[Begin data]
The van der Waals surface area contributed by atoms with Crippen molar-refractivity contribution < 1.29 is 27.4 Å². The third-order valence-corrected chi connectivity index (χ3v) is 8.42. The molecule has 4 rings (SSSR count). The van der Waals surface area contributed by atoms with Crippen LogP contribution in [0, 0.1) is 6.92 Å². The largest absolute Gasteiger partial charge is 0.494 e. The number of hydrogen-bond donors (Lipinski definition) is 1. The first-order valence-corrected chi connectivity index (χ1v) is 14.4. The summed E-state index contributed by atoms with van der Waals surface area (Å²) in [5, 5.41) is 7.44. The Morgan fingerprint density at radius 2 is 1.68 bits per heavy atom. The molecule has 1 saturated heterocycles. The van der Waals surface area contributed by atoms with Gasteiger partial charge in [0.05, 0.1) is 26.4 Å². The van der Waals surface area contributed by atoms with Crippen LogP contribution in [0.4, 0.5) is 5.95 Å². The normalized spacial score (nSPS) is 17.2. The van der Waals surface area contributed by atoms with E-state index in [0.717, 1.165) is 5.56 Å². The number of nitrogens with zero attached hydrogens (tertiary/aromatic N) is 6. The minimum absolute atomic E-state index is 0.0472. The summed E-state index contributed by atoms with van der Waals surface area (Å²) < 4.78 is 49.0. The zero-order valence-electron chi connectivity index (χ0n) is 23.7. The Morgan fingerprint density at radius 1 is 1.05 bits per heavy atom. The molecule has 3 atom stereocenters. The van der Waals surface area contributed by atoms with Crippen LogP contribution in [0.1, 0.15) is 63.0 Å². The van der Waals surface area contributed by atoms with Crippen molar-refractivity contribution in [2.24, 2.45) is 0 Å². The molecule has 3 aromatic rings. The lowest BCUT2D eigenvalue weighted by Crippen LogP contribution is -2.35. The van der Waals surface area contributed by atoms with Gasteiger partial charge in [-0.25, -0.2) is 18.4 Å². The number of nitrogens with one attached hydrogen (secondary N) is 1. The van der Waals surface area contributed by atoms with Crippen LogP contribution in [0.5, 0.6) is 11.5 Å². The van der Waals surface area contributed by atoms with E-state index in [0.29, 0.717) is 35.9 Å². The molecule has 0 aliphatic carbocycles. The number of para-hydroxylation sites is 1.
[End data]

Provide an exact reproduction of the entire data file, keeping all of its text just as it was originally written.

The van der Waals surface area contributed by atoms with Crippen molar-refractivity contribution < 1.29 is 27.4 Å². The third-order valence-corrected chi connectivity index (χ3v) is 8.42. The molecule has 4 rings (SSSR count). The van der Waals surface area contributed by atoms with Crippen LogP contribution in [0, 0.1) is 6.92 Å². The largest absolute Gasteiger partial charge is 0.494 e. The number of hydrogen-bond donors (Lipinski definition) is 1. The first-order valence-corrected chi connectivity index (χ1v) is 14.4. The summed E-state index contributed by atoms with van der Waals surface area (Å²) in [5, 5.41) is 7.44. The Morgan fingerprint density at radius 2 is 1.68 bits per heavy atom. The molecule has 1 saturated heterocycles. The van der Waals surface area contributed by atoms with Gasteiger partial charge in [0.05, 0.1) is 26.4 Å². The van der Waals surface area contributed by atoms with Crippen LogP contribution in [0.4, 0.5) is 5.95 Å². The normalized spacial score (nSPS) is 17.2. The van der Waals surface area contributed by atoms with E-state index in [0.717, 1.165) is 5.56 Å². The number of nitrogens with zero attached hydrogens (tertiary/aromatic N) is 6. The minimum absolute atomic E-state index is 0.0472. The summed E-state index contributed by atoms with van der Waals surface area (Å²) < 4.78 is 49.0. The zero-order valence-electron chi connectivity index (χ0n) is 23.7. The Morgan fingerprint density at radius 1 is 1.05 bits per heavy atom. The molecule has 3 atom stereocenters. The van der Waals surface area contributed by atoms with Crippen LogP contribution in [0.1, 0.15) is 63.0 Å². The van der Waals surface area contributed by atoms with Crippen molar-refractivity contribution in [2.24, 2.45) is 0 Å². The molecule has 3 aromatic rings. The lowest BCUT2D eigenvalue weighted by Crippen LogP contribution is -2.35. The van der Waals surface area contributed by atoms with Gasteiger partial charge in [-0.25, -0.2) is 18.4 Å². The number of nitrogens with one attached hydrogen (secondary N) is 1. The van der Waals surface area contributed by atoms with Crippen LogP contribution in [0.5, 0.6) is 11.5 Å². The van der Waals surface area contributed by atoms with E-state index in [0.29, 0.717) is 35.9 Å². The molecule has 0 aliphatic carbocycles. The number of para-hydroxylation sites is 1.